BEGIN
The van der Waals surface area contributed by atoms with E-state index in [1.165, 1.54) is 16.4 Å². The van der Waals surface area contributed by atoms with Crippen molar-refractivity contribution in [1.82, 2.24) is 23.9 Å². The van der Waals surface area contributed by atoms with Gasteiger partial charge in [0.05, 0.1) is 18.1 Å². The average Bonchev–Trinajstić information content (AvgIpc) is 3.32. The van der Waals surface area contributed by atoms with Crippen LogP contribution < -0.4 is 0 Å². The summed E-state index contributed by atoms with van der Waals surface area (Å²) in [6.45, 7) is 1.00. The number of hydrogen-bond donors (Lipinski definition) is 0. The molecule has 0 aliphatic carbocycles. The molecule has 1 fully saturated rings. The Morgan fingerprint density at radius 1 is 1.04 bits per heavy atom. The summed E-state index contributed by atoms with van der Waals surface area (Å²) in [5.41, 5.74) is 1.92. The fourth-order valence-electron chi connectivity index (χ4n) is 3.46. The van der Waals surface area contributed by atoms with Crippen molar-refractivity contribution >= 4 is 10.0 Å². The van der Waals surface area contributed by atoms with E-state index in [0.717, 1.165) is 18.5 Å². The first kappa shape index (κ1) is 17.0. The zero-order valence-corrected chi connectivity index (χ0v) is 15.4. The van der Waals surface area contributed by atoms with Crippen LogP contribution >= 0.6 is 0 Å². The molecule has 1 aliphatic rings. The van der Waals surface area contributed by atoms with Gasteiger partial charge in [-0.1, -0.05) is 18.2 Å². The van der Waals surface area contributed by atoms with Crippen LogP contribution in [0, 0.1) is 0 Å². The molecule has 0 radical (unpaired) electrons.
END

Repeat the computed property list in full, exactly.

The van der Waals surface area contributed by atoms with E-state index in [1.165, 1.54) is 16.4 Å². The van der Waals surface area contributed by atoms with Crippen molar-refractivity contribution in [1.82, 2.24) is 23.9 Å². The van der Waals surface area contributed by atoms with Gasteiger partial charge in [0.05, 0.1) is 18.1 Å². The average Bonchev–Trinajstić information content (AvgIpc) is 3.32. The van der Waals surface area contributed by atoms with Crippen LogP contribution < -0.4 is 0 Å². The summed E-state index contributed by atoms with van der Waals surface area (Å²) in [6.45, 7) is 1.00. The number of hydrogen-bond donors (Lipinski definition) is 0. The molecule has 0 aliphatic carbocycles. The molecule has 1 fully saturated rings. The Morgan fingerprint density at radius 1 is 1.04 bits per heavy atom. The summed E-state index contributed by atoms with van der Waals surface area (Å²) in [5.41, 5.74) is 1.92. The fourth-order valence-electron chi connectivity index (χ4n) is 3.46. The van der Waals surface area contributed by atoms with Crippen molar-refractivity contribution >= 4 is 10.0 Å². The van der Waals surface area contributed by atoms with E-state index in [0.717, 1.165) is 18.5 Å². The first kappa shape index (κ1) is 17.0. The zero-order valence-corrected chi connectivity index (χ0v) is 15.4. The van der Waals surface area contributed by atoms with Crippen LogP contribution >= 0.6 is 0 Å². The molecule has 1 aliphatic rings. The van der Waals surface area contributed by atoms with Gasteiger partial charge in [-0.1, -0.05) is 18.2 Å². The van der Waals surface area contributed by atoms with Crippen LogP contribution in [0, 0.1) is 0 Å². The molecule has 0 radical (unpaired) electrons.